The government has claimed that as many as 800,000 retirees could be set to lose out financially if cash refunds for excess franking credits are axed, taking away an additional income stream that a large number of senior Aussies rely on to boost their finances in retirement.
Labor leader Bill Shorten has vowed to get rid of franking credits if he finds himself in The Lodge after the next general election, a policy that the Coalition deeply oppose.
In September, following his appointment as Treasurer, Josh Frydenberg ordered the Standing Committee on Economics to look into the implications of removing refundable franking credits, inviting members of the public to submit their concerns in writing about Shorten’s so-called ‘retiree tax’.
Submissions to the inquiry close on Friday, November 2, and 240 Australians have already taken the time to submit their fears to the government, revealing their worries about having to live with just the Age Pension to support them, while others are concerned about the impact the proposed policy may have on their self-managed superannuation funds.
Margaret Menzies wrote: “I am concerned about Labours threat to Franking Credits. These are important to us to fund our retirement. I feel this is most unfair. We do not wish to live on the age pension.”
Peter and Evelyn Turner said: “It is unbelievable that Labour would even consider penalising those with a SMSF by removing the rebate of the dividend imputation. We have saved all our working lives and are fully self supporting. Our income is supplemented by the refund of the dividend imputation. Should this labour policy be implemented, it is conceivable that many more current independent retirees will end up accessing the government pension.”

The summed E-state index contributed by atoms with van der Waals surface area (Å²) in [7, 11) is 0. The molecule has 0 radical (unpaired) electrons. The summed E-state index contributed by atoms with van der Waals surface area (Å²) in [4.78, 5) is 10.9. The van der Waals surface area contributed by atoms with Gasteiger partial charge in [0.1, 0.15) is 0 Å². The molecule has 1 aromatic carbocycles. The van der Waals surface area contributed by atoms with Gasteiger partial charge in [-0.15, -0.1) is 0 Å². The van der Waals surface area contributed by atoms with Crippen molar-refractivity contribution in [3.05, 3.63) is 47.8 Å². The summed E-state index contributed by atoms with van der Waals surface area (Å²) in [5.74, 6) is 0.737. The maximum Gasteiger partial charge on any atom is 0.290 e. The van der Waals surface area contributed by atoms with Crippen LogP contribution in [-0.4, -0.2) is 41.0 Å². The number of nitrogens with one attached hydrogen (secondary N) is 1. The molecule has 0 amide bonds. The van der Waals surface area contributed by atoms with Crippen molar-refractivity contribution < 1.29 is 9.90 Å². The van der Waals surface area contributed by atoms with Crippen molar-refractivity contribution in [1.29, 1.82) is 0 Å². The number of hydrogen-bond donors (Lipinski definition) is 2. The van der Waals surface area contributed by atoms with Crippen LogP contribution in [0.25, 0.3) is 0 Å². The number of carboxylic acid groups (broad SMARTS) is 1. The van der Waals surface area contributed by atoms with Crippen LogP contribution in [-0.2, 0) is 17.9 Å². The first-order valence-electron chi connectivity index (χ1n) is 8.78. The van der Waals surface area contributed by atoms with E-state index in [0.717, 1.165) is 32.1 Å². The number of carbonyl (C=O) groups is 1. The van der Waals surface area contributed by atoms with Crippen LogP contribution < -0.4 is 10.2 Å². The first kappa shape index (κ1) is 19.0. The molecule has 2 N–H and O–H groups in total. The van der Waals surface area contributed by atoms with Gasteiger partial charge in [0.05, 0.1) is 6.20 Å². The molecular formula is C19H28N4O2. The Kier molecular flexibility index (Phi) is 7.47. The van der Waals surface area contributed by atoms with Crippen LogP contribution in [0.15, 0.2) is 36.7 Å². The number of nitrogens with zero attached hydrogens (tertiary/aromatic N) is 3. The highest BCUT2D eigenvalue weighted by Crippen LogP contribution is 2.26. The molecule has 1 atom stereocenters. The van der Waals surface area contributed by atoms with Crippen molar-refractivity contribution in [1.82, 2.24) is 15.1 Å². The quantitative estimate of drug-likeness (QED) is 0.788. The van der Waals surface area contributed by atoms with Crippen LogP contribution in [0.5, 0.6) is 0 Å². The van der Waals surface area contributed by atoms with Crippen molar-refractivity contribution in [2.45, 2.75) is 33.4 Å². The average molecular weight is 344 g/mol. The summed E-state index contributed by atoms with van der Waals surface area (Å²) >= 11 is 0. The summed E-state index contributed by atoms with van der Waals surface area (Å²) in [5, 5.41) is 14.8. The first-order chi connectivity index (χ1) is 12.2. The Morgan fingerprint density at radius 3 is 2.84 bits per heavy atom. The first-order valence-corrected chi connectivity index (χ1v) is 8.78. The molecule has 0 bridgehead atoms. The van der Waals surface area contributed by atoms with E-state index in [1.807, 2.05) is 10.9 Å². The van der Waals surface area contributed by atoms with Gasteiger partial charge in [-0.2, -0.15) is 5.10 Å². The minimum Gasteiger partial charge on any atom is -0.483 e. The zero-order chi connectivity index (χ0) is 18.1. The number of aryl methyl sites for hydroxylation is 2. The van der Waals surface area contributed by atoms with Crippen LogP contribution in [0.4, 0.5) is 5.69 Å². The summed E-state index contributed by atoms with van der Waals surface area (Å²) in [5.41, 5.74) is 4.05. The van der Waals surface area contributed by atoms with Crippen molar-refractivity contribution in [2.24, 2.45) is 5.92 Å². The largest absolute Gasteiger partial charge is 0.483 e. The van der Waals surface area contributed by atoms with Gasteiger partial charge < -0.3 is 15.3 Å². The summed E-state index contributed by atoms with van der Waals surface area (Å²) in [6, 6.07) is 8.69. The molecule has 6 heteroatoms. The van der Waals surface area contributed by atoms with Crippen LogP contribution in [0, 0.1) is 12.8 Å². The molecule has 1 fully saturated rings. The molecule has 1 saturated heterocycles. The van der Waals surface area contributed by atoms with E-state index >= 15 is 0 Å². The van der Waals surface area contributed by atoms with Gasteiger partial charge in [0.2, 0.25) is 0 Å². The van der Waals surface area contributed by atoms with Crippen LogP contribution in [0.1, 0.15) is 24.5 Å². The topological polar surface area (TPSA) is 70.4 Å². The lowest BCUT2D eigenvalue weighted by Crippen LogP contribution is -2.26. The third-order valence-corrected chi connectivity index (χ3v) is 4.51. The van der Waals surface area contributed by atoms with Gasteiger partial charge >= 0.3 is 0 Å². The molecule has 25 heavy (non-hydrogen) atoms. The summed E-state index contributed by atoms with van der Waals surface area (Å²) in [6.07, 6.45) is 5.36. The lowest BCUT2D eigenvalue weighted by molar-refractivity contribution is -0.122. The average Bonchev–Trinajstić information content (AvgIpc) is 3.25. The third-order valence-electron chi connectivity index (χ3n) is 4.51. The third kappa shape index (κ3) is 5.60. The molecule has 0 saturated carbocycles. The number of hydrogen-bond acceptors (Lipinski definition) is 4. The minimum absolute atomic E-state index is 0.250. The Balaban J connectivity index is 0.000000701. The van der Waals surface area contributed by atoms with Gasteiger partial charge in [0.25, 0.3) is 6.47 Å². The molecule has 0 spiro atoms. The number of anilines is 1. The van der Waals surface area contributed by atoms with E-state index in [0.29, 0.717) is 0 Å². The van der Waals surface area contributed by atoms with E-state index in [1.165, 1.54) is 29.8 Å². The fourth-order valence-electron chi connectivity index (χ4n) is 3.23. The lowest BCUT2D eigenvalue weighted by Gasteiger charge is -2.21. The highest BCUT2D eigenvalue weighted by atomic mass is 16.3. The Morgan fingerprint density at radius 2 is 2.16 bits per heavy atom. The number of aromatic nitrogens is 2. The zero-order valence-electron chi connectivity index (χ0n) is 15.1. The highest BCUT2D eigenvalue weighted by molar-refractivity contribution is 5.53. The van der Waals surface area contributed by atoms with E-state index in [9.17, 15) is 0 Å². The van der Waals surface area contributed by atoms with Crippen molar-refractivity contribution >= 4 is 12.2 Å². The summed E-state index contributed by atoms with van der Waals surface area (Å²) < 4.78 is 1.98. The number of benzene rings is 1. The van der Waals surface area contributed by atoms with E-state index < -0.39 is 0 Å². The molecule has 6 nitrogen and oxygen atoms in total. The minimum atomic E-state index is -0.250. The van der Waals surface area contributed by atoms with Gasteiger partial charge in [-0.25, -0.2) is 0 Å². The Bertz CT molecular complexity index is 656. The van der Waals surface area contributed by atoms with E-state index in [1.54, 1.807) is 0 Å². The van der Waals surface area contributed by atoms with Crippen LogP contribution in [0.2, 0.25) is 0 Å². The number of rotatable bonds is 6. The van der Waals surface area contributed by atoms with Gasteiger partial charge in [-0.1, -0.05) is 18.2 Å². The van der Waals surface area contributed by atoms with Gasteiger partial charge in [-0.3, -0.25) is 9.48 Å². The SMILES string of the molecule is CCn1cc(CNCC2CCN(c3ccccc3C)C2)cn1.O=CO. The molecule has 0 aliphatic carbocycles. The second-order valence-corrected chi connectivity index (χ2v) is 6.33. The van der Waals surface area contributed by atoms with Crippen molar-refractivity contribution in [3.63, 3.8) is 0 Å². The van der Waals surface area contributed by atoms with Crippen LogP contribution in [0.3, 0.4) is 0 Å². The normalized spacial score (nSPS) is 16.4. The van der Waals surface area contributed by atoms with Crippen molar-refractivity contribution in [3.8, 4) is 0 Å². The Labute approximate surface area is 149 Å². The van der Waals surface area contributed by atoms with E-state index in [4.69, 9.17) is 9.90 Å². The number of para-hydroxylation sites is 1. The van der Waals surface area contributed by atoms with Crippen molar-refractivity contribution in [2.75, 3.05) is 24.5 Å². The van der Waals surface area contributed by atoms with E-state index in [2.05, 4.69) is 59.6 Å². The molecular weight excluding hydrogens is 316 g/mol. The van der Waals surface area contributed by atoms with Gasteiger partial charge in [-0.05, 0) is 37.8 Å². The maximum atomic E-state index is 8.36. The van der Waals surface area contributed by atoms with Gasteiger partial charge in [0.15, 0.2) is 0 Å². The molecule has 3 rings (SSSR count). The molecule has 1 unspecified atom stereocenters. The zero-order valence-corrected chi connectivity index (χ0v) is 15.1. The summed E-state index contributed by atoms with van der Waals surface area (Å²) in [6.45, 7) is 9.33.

Senator for Victoria Jane Hume is one of the Liberal politicians strongly opposed to the bill and this week she published a video spelling out in order to highlight Labor’s proposal to those who may not be aware of it.
The video, which has been viewed more than 5,500 times, explains: “If you receive dividends from Australian shares you could potentially lose thousands of dollars. Some of the worst impacted will be retirees who often rely on dividends from shares for income.
“Dividend invitation was introduced over 30 years ago to stop double taxation of dividends. Under Labor’s plan, you won’t receive the cash refund that you’re currently entitled to. It’s effectively a new tax that hits retirees the hardest.”
Franking Credits also known as Imputation Credits are a type of tax credit that allows Australian Companies to pass on tax paid at the company level to shareholders. The benefits are these franking credits can be used to reduce income tax paid on dividends or potentially be received as a tax refund.
The leader of the opposition has vowed to introduce legislation, should he replace Scott Morrison as prime minister next year, that will scale back the tax credits allowed under dividend imputation rules. He announced the plans in March, however, following backlash from the public and criticism from then-Prime Minister Malcolm Turnbull, he later announced an exception for around 270,000 pensioners, along with people in receipt of other welfare payments, from his proposed changes.
Minister for Health Greg Hunt described the policy as a “blatant cash grab”, saying: “Some of those worst impacted by this policy will be retirees who rely on income from shares in Australian companies – more than 800,000 individuals, 200,000 self-managed super funds and 2,000 super funds will be hit by Labor’s policy.
“This is a blatant cash grab from those who have taken responsibility to grow their nest egg and provide for their own retirement.”
Following the closure of submissions on Friday, the Joint Standing Committee on Economics will schedule a number of hearings for later this year to discuss their inquiry into the implications of removing refundable franking credits. A spokesperson confirmed to Starts at 60 that no dates have yet been set.
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